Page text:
Bond markets are pricing in further significant cuts in American interest rates, despite the 75 basis point cut by the Federal Reserve last week.
The chaotic reaction in global markets to the news suggested that the Fed’s announcement had not been anticipated.
“The move last week was a major surprise. They rarely move outside of scheduled meetings, and the scale of the move was also a surprise, the biggest since 1982,” says John McNeill, investment manager at Aberdeen Asset Management.
After the cut the Federal Funds Rate stood at 3.5%, but Simon Foster, UBS Corporate Bond UK Plus Fund capability manager at UBS Global Asset Management, says the bond market expects this fall to 3% by the end of the first quarter.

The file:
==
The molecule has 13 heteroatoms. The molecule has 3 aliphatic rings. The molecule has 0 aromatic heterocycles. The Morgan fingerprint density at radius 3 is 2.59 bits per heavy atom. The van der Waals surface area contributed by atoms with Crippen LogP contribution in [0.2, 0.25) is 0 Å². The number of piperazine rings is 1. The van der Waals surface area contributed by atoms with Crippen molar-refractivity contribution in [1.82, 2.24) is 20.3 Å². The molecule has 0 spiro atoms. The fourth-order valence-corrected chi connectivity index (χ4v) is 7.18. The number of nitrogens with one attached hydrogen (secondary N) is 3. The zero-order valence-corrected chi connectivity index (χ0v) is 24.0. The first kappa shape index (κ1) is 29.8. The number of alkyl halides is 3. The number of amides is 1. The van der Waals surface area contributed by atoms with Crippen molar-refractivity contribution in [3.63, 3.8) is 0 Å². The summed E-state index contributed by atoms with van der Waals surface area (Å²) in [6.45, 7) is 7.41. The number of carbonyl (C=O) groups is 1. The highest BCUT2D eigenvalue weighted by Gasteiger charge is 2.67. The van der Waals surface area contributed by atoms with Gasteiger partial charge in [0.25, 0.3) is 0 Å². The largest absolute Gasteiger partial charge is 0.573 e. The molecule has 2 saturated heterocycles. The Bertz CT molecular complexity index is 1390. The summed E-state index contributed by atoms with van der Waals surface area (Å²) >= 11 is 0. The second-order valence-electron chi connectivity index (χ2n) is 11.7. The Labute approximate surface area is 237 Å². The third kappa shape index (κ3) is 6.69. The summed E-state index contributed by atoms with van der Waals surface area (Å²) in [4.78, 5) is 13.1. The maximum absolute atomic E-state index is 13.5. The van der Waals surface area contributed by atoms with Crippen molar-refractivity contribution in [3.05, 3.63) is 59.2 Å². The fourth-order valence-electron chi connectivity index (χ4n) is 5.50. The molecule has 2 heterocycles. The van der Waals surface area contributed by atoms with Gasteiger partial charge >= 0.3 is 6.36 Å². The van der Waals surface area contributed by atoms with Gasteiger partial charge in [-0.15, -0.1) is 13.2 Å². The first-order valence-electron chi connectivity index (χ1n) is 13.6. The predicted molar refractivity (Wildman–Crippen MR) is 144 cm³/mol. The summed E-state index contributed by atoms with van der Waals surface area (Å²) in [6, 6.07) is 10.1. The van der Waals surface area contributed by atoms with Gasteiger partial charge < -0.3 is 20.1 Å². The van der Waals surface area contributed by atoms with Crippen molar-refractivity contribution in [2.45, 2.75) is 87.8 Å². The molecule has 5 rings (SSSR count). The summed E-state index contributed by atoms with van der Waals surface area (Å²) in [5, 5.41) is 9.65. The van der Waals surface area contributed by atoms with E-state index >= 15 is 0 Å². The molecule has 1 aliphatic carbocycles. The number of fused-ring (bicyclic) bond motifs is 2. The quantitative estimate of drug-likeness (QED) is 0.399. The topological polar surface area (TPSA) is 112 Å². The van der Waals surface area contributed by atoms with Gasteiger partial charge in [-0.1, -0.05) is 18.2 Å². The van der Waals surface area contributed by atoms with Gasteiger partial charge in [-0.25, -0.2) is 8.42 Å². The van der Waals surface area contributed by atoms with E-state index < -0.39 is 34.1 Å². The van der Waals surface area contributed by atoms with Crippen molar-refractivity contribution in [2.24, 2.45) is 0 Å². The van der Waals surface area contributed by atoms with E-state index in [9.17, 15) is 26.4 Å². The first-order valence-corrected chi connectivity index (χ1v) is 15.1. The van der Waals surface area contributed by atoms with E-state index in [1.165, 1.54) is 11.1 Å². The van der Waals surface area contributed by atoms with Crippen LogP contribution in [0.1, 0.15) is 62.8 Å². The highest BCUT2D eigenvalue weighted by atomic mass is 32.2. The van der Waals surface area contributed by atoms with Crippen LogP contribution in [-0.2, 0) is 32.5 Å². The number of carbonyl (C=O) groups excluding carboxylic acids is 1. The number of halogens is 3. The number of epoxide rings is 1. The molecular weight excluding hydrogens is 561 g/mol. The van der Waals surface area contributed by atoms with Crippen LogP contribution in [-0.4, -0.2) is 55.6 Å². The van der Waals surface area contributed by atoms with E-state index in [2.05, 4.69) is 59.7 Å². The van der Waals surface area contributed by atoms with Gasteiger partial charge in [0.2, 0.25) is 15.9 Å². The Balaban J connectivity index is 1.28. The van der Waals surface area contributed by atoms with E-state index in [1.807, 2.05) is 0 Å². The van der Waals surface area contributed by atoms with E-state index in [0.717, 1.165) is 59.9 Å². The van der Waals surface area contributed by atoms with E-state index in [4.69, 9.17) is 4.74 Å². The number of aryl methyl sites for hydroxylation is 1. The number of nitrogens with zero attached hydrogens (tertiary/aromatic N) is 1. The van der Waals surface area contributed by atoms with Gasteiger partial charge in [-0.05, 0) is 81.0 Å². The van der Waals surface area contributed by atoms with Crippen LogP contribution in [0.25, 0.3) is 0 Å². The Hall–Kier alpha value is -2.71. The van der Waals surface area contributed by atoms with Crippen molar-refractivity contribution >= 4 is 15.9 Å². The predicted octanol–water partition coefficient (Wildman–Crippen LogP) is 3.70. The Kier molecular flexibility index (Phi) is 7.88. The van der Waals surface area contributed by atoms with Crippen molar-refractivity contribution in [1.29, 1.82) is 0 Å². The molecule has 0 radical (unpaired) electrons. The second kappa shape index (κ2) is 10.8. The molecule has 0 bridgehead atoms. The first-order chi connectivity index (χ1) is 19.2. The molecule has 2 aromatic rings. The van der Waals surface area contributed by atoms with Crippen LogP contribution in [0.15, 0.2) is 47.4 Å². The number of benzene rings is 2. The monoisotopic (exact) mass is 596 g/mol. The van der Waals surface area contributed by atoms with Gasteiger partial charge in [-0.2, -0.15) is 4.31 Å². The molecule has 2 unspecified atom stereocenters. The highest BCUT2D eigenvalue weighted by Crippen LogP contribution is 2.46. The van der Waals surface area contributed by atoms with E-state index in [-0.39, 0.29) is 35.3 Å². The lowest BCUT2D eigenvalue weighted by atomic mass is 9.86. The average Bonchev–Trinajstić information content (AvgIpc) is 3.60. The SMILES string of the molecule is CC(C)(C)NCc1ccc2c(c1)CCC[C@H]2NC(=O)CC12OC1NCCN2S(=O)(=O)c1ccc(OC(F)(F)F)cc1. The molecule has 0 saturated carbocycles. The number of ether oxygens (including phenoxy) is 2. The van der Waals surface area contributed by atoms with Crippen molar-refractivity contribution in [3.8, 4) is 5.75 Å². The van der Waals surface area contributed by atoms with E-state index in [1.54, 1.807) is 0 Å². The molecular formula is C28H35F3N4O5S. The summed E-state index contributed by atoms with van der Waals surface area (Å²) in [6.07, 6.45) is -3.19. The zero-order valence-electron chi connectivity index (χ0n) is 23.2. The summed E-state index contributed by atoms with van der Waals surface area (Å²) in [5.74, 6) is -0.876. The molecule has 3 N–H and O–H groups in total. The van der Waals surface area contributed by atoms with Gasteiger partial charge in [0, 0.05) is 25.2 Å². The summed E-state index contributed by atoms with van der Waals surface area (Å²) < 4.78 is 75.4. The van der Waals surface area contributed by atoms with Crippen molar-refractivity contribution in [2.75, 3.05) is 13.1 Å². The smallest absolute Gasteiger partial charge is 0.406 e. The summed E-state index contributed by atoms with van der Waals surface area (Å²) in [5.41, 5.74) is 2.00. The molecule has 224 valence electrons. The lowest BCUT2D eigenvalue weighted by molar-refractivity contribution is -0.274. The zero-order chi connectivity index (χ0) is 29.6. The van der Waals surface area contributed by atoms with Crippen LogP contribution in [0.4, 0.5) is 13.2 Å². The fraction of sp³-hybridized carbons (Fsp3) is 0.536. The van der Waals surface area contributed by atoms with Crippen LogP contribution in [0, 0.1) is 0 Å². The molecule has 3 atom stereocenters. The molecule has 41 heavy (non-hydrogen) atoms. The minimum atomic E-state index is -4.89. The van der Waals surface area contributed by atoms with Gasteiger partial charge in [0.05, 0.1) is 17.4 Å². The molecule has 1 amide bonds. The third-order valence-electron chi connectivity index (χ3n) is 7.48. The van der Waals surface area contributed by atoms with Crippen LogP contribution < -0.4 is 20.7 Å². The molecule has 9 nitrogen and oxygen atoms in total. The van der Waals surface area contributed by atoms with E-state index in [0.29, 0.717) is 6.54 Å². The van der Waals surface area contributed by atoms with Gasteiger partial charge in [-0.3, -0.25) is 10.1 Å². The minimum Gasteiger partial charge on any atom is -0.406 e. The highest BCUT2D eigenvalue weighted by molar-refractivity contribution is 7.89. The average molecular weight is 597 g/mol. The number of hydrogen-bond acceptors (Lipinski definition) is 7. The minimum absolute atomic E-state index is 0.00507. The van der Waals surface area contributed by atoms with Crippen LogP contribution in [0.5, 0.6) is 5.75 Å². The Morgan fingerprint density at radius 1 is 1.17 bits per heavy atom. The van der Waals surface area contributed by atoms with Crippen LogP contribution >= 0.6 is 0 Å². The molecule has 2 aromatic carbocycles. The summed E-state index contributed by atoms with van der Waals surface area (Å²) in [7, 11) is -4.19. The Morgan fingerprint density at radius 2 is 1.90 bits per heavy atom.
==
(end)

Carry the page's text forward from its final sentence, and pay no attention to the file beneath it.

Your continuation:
There is another Fed meeting this week so another cut could be imminent.
McNeill says that he would not rule out the Fed cutting rates to 2% or 2.25% by the end of the year.
“If we do see a 100 basis point cut in rates, market participants will become concerned about the inflationary impact it may have,” says Foster. In this environment he says long-dated US treasuries look expensive.
April LaRusse, director of F&C Asset Management’s government bond team, says that the bond market’s reaction to the Fed’s announcement should be a welcome surprise to financial markets.
“Normally interest rate cuts are a positive for the bond market but this hasn’t proved the case with this latest cut, which saw bonds selling like crazy. If the Fed is seen as moving effectively to stave off recession this would be bad news for bonds,” LaRusse says.